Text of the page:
Reflections on disrupting the music industry
The year is 1906. You are a sea captain, steering a ship through crashing waves and catching as much fish as possible for tomorrow’s Christmas markets. The usual beeps emanating from your shipboard radio stop, and you hear a different yet familiar sound. Excited, you run down and yell across the deck to your crew, “You gotta hear this, it’s a Christmas miracle. They’re playing ‘O Holy Night’ on the radio!”
A lot has changed about audio consumption since that Christmas eve in Boston.¹ That was the first time music had been delivered publicly, and with it an industry was birthed. Radio gave way to vinyl, which gave way to the tape cassette, CD, and now MP3. By the early 2000s, the success of digital music pioneers Napster and iTunes proved music streaming had great potential, but monetization and copyright licensing still lagged far behind. By 2011, streaming services like Spotify, Pandora, and others were becoming some of the most recognized brands in the world — music streaming was a force to be reckoned with.
In August 2012, I joined a tech company ripe with possibility. I saw music at a crossroads between the conventions of a century’s old industry and the potential of new technology. I felt joining Dubset Media would give me an opportunity to play a part. I hoped we would get acquired, but I never imagined my work would change the music industry. That success didn’t come without its fair share of growing pains and setbacks. It’s my hope that by sharing my story, it will help you make better decisions about your team, your company strategy, and your career. This is my journey, from start to sold.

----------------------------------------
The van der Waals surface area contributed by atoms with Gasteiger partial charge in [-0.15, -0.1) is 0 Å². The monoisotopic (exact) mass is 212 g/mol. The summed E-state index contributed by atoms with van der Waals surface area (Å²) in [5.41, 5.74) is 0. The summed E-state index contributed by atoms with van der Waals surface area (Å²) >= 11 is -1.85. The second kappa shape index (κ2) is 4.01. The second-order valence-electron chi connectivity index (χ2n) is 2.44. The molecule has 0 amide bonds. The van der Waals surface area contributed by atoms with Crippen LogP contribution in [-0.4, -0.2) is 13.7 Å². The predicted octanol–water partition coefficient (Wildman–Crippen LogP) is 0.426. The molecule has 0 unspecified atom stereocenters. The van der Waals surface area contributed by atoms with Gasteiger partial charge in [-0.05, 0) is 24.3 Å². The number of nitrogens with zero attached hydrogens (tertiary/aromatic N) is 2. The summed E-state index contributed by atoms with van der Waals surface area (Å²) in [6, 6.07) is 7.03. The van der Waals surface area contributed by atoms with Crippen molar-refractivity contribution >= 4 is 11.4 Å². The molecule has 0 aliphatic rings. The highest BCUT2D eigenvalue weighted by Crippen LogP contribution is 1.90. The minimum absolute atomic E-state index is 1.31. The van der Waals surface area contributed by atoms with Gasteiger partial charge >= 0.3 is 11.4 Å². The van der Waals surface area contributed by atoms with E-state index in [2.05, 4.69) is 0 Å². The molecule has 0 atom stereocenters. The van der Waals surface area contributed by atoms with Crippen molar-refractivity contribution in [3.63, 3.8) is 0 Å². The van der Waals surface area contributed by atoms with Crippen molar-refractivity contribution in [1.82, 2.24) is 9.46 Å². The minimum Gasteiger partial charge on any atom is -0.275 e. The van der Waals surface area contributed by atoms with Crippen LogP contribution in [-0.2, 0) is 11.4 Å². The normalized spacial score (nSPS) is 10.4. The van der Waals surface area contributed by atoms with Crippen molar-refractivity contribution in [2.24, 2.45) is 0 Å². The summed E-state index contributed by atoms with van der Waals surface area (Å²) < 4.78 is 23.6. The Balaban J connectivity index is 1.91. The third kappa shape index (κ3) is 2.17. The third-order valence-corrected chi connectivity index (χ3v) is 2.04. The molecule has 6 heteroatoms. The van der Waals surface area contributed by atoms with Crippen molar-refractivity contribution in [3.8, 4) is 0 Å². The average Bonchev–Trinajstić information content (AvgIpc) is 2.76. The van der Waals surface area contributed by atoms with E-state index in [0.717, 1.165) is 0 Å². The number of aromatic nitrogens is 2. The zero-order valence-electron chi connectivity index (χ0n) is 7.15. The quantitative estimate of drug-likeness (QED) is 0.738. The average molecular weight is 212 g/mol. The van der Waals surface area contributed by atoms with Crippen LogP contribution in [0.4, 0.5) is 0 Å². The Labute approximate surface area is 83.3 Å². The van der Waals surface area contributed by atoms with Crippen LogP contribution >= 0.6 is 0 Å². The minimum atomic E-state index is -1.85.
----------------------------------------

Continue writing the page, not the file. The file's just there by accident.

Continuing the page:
I remember feeling nervous and excited my first day at Dubset. Located in the heart of ‘Silicon Alley’ in SoHo, New York City, this was a music startup starting to make some noise. That “noise” could be boiled down to three factors:
- Early success: Their first product was gaining traction within the NYC DJ community (a peer-to-peer info sharing tool).
- Timing: Electronic Dance Music (a DJ-centric culture) was seeing unprecedented growth in the US.
- Validation: Well covered by the press and located in a trendy co-working space, Dubset was primed for investment.
Like many startups, joining early meant volunteering to do the job of many, with a team of few. One moment you’re a marketer writing a newsletter and the next you’re wearing a business dev hat, leading a call with prospects about a new project. Startup teams are naturally spread thin because they exist in a domain of uncertainty (what does the future hold for our finances, strategy, etc) and must move quickly to validate ideas in the moment. Dubset was no exception, which meant a never-ending to-do list, constantly shifting priorities, and long hours. But I, like most of my colleagues, was up to the task because we believed in each other and the company.